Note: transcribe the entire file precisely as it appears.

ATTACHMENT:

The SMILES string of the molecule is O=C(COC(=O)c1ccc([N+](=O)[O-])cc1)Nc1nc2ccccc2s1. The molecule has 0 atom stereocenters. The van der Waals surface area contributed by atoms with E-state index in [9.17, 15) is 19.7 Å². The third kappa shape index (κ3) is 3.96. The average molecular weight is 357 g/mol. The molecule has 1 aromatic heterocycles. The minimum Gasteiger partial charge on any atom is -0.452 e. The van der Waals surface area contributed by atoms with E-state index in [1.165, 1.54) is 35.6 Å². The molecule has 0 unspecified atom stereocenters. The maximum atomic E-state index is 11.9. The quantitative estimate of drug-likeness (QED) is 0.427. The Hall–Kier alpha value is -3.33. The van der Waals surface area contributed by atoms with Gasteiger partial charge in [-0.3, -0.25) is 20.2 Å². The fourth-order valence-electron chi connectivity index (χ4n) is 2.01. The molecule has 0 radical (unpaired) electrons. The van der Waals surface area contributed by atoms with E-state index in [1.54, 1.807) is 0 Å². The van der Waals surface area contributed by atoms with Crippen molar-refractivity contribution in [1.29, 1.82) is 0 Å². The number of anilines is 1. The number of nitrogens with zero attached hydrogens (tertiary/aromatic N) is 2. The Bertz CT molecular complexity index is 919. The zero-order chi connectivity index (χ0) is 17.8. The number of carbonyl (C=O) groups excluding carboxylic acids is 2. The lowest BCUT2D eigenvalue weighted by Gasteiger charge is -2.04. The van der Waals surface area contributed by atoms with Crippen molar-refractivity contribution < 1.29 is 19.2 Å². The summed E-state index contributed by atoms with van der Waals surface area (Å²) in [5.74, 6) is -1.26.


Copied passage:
The SMILES string of the molecule is O=C(COC(=O)c1ccc([N+](=O)[O-])cc1)Nc1nc2ccccc2s1. The molecule has 0 atom stereocenters. The van der Waals surface area contributed by atoms with E-state index in [9.17, 15) is 19.7 Å². The third kappa shape index (κ3) is 3.96. The average molecular weight is 357 g/mol. The molecule has 1 aromatic heterocycles. The minimum Gasteiger partial charge on any atom is -0.452 e. The van der Waals surface area contributed by atoms with E-state index in [1.165, 1.54) is 35.6 Å². The molecule has 0 unspecified atom stereocenters. The maximum atomic E-state index is 11.9. The quantitative estimate of drug-likeness (QED) is 0.427. The Hall–Kier alpha value is -3.33. The van der Waals surface area contributed by atoms with Gasteiger partial charge in [-0.3, -0.25) is 20.2 Å². The fourth-order valence-electron chi connectivity index (χ4n) is 2.01. The molecule has 0 radical (unpaired) electrons. The van der Waals surface area contributed by atoms with E-state index in [1.54, 1.807) is 0 Å². The van der Waals surface area contributed by atoms with Crippen molar-refractivity contribution in [1.29, 1.82) is 0 Å². The number of anilines is 1. The number of nitrogens with zero attached hydrogens (tertiary/aromatic N) is 2. The Bertz CT molecular complexity index is 919. The zero-order chi connectivity index (χ0) is 17.8. The number of carbonyl (C=O) groups excluding carboxylic acids is 2. The lowest BCUT2D eigenvalue weighted by Gasteiger charge is -2.04. The van der Waals surface area contributed by atoms with Crippen molar-refractivity contribution < 1.29 is 19.2 Å². The summed E-state index contributed by atoms with van der Waals surface area (Å²) in [5.74, 6) is -1.26.